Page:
Ferryicon  204km Total: 645km Weathericon 19º

Moving day. I have no scenic routes planned as I just need to get to Hook van Holland and the ferry to Harwich.  
When I went with SMC on a guided tour to the Isle of Man in 2017, the order was to go straight to the ferry and I thought at the time that's probably what I'd have done anyway had I travelled on my own.
That thesis can be seen as proven as it is exactly what I do.

I'm stopping only to fill up with energy and fuel and I have rain clouds hot on my tail until well into the afternoon.
So far, all I have seen since I left home is dark grey skies, but in the afternoon the sun actually comes out and at the ferry terminal in Hook it is actually really comfortable.
Thankfully, the check-in is already open when I get there and we get to roll on the ferry in very good time.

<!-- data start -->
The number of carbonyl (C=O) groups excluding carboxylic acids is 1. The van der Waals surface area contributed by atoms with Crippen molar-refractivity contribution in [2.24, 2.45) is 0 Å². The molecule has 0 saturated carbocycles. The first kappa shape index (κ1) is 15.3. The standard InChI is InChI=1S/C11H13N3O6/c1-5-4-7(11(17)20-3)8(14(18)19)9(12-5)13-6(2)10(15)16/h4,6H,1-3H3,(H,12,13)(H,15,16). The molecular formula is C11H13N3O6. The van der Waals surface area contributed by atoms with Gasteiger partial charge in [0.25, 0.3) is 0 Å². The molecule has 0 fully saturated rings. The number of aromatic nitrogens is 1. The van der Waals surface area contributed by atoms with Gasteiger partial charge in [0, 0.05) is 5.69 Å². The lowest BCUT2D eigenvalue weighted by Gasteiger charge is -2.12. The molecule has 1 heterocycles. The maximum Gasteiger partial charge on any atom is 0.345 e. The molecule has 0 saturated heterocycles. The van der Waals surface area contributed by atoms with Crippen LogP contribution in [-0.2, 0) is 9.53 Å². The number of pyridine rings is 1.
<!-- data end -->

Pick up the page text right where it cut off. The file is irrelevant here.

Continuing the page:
The bike is already strapped to the car deck at 19.30, 3 hours before departure. I'm liking the Stena efficiency so far.

I eat supper in the restaurant, take a shower and jump in the sack.
I actually think I was already fast asleep before the boat even left the quay but 650 kms (406mi) and over 7 hours in the saddle takes its toll.


The quay at Hook and aboard the ferry.
There where some really nice classic cars going over.

Day 3: Harwich, England to Dublin, Ireland

England Thursday Dateicon  28.7.2022 Ireland
Tigericon  594km Total: 1542km Handlebaricon  7h 41m Total: 19h 15m
Ferryicon  112km Total: 757km Weathericon18º

Another day of just hunkering down in the saddle for mind numbing highway riding, crossing England from east to west to catch the evening ferry from Holyhead to Dublin.
If motorway riding through Germany and Holland was boring, the British actually manage to make it even more so.
Despite the fact that I think I stop quite often, I've still managed to cover 200 kilometres (125mi) at 10 o'clock in the morning, so I definitely don't need to rush it.

I was obviously prepared for it but the change to left-hand traffic was still quite traumatic.
My brain really did not want to choose the left lane after leaving the harbour and riding clockwise through the roundabouts will never quite feel natural.
However, that is somewhat mitigated by the fact that most of the roundabouts in the English motorway network are so grotesquely large that they don't really feel like roundabouts.